Hopefully the MSM will pick up on the story, which hasn't yet gotten a lot of attention but which will affect law-enforcement agencies in every corner of the state. Here are the public hearing details if you're interested in attending, either to testify or just to watch:
It's nice of them to add the extra time in the evening for folks who can't make it there during the workday, but I know most of the experts, exonerees and advocates, your correspondent included, are planning to testify in the afternoon session.WHAT: Bill Blackwood Law Enforcement Management Institute (LEMIT) will hold public hearings on its new eyewitness identification policy.
WHO: Cory Session, Innocence Project of Texas Policy Director; Rebecca Brown, Innocence Project Senior Policy Advocate for State Affairs; Michele Mallin, a rape victim whose eyewitness testimony lead to Timothy Cole’s wrongful conviction; Seven Texas exonerees: Charles Chatman, James Giles, Johnnie Lindsey, Johnnie Pinchback, Christopher Scott, Billy Smith and James Waller.
WHEN: Thursday, December 1, 20111:00-4:00 p.m.6:00-9:00 p.m.
WHERE: State CapitolHouse Hearing Room E2.030 (located in the Capitol Extension)Austin, TX
Once LEMIT has published its model policy, local law enforcement agencies must produce their own departmental policies by September of next year. Those policies don't have to use language from LEMIT's model, but if history is any guide, most of them will. (The Innocence Project of Texas plans to request all those local policies - more than 1,000 of them - under open records next fall to determine which departments included all the important elements and which ones are still using inadequate procedures.)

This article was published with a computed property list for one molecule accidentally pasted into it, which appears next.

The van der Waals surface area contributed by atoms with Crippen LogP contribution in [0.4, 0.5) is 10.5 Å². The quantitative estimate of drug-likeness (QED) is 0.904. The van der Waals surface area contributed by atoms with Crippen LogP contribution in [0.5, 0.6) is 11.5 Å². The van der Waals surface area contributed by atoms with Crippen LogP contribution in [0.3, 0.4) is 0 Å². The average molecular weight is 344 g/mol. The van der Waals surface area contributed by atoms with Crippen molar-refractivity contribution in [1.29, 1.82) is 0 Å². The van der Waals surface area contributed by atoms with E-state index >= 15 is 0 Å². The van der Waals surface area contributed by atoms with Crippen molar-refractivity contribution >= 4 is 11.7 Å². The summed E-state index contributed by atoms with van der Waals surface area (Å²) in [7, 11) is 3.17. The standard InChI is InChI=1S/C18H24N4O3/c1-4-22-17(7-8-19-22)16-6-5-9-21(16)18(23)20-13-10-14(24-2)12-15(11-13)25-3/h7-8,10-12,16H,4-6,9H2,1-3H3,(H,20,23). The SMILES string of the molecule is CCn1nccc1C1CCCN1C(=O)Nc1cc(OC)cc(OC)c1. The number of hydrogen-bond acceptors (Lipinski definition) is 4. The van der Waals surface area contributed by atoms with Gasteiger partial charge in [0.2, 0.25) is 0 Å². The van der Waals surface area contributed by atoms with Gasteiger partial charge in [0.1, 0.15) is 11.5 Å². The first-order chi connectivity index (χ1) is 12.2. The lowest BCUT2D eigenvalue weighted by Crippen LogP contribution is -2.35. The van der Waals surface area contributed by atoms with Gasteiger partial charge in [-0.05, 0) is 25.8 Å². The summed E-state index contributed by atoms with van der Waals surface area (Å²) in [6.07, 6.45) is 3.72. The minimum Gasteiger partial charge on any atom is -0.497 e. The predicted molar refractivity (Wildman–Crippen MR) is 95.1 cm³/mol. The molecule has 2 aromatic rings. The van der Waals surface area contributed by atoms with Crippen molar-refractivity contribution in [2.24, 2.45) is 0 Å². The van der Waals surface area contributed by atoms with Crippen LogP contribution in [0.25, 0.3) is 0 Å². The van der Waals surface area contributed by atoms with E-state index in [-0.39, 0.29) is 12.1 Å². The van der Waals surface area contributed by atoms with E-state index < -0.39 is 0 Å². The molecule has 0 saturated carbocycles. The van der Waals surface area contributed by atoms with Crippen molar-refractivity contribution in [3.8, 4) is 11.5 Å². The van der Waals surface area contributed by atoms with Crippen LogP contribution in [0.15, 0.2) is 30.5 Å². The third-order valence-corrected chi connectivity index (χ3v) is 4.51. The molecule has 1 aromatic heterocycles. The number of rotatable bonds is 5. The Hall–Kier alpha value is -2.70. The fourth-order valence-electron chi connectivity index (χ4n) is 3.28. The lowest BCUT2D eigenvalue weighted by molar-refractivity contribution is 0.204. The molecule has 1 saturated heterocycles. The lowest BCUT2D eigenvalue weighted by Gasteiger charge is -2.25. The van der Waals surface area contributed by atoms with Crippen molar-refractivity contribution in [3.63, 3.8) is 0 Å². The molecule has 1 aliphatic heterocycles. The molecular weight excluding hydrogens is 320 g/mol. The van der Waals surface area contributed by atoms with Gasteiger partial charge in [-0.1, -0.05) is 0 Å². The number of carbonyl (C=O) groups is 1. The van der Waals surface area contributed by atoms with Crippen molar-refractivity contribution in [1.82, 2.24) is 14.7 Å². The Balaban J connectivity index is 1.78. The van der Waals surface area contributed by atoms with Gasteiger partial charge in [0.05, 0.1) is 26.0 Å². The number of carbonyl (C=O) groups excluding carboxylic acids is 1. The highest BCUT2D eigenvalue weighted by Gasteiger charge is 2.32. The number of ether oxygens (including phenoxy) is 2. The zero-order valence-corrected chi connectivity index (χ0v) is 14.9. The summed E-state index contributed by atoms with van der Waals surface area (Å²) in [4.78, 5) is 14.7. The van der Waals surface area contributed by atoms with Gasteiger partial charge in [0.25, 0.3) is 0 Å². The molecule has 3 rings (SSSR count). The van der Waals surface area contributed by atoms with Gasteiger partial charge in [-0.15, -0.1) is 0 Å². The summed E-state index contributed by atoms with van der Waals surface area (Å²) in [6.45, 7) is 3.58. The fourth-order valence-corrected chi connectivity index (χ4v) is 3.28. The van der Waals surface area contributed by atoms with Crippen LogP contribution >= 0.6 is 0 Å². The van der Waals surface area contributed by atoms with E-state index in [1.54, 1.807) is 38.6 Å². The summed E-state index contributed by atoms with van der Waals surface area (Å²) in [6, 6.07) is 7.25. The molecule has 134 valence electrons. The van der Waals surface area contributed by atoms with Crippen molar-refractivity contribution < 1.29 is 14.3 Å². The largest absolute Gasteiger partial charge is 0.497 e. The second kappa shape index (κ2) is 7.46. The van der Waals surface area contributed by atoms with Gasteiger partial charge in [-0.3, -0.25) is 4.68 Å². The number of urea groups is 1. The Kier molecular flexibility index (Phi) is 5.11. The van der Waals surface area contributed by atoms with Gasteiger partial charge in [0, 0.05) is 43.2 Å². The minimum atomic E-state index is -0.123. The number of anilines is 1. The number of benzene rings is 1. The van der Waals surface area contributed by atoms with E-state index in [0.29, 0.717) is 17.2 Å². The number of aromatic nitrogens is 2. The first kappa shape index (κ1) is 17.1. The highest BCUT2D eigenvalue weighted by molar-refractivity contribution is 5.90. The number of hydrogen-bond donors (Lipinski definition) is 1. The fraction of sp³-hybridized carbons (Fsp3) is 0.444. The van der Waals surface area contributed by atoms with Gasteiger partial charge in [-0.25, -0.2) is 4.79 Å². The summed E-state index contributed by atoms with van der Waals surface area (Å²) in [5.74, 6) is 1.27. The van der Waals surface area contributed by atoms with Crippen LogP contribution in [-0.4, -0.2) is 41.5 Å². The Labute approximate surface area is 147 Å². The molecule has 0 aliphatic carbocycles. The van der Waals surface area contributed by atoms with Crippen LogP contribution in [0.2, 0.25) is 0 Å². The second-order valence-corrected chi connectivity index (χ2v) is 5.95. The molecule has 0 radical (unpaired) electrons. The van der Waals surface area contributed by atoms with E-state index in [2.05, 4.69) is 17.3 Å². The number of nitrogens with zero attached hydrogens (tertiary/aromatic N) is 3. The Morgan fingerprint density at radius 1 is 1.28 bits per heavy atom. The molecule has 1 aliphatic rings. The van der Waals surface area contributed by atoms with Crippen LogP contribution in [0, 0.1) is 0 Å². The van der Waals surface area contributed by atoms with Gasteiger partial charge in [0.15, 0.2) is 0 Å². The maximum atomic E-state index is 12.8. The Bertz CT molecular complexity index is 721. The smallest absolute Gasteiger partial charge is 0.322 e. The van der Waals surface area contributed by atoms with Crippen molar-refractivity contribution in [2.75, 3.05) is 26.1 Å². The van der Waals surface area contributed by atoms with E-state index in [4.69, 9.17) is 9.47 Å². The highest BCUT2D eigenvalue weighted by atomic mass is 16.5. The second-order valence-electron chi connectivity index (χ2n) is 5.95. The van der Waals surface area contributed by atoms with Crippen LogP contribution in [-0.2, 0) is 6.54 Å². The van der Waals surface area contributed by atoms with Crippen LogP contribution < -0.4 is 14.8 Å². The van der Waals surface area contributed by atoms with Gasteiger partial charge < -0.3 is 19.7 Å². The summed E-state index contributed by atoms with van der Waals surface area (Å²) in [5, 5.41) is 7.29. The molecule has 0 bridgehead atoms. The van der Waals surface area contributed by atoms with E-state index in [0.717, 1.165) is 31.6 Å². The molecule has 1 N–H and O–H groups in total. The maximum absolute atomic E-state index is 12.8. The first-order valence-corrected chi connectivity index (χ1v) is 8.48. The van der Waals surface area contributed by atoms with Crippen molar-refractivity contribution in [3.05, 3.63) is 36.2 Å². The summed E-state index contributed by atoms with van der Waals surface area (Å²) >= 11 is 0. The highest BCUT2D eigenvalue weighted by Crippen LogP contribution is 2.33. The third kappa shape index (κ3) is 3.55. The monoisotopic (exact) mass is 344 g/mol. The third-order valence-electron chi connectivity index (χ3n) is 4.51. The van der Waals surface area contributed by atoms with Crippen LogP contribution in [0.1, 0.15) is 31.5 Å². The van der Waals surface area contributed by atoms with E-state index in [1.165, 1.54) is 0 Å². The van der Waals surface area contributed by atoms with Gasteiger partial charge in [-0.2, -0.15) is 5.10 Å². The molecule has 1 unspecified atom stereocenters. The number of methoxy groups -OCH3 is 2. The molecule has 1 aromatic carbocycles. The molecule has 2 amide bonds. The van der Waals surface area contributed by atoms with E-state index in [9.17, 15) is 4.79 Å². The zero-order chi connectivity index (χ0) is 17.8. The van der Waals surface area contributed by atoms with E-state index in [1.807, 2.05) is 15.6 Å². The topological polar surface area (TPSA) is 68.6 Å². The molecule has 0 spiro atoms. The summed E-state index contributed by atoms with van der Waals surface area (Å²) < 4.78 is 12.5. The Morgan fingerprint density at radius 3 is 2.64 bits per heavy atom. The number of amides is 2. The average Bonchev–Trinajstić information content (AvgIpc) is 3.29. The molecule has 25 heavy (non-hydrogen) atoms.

For many years eyewitness testimony was considered gold standard evidence in court. Today, scientists understand that it's really a form of "trace" evidence, and like any trace evidence it can be contaminated during its collection. In this case, though, rubber gloves, tweezers and zip-locs won't do the trick. Enacting procedures like those required in the new law and actively training detectives on acceptable methods is the only long-term way to change what's happening at the police station when these lineups are performed.
If LEMIT's model and local departmental policies, in their final form, end up based on nationally recognized best practices, as the legislation clearly calls for - including criteria for filler choice, blind administration, sequential presentation, witness admonishments, the gathering of confidence statements, etc. - it will improve the reliability of eyewitness testimony by reducing (though not eliminating) errors on the front end. As a practical matter, every false accusation prevented on the front end is far preferable to exonerations decades after the fact, which are endlessly thrilling but also always bittersweet.
I'll update this post later today to add a link to the IPOT's written testimony, which I'm presently finalizing, and with a link to a live video feed for tomorrow if and when I find one.
RELATED: From the national Innocence Project blog: "The Role of Memory in Eyewitness Identification."
UPDATE: Go here for live streaming beginning at 1 p.m. on Thursday, Dec. 1.
See related Grits posts:
- Will new Texas eyewitness ID law reduce false convictions?
- Onus on state, local departments to improve eyewitness testimony
- Court of Criminal Appeals: Trial court abused its discretion by disallowing eyewitness ID expert
- Model policy under development on eyewitness ID procedures
- Slow but steady progress toward improving eyewitness identification
- How much do eyewitnesses really see?
- Eyewitnesses and the 'feeling of knowing'
- Eyewitnesses in staged test only 8% accurate
- More on the fallibility of eyewitness testimony
- Eyewitnesses miss big changes in their environment, like the person in front of them
- Study: 88% of police and sheriffs have no written policy on eyewitness ID procedures, even fewer follow best practices
- Why Carl Reynolds would make a lousy witness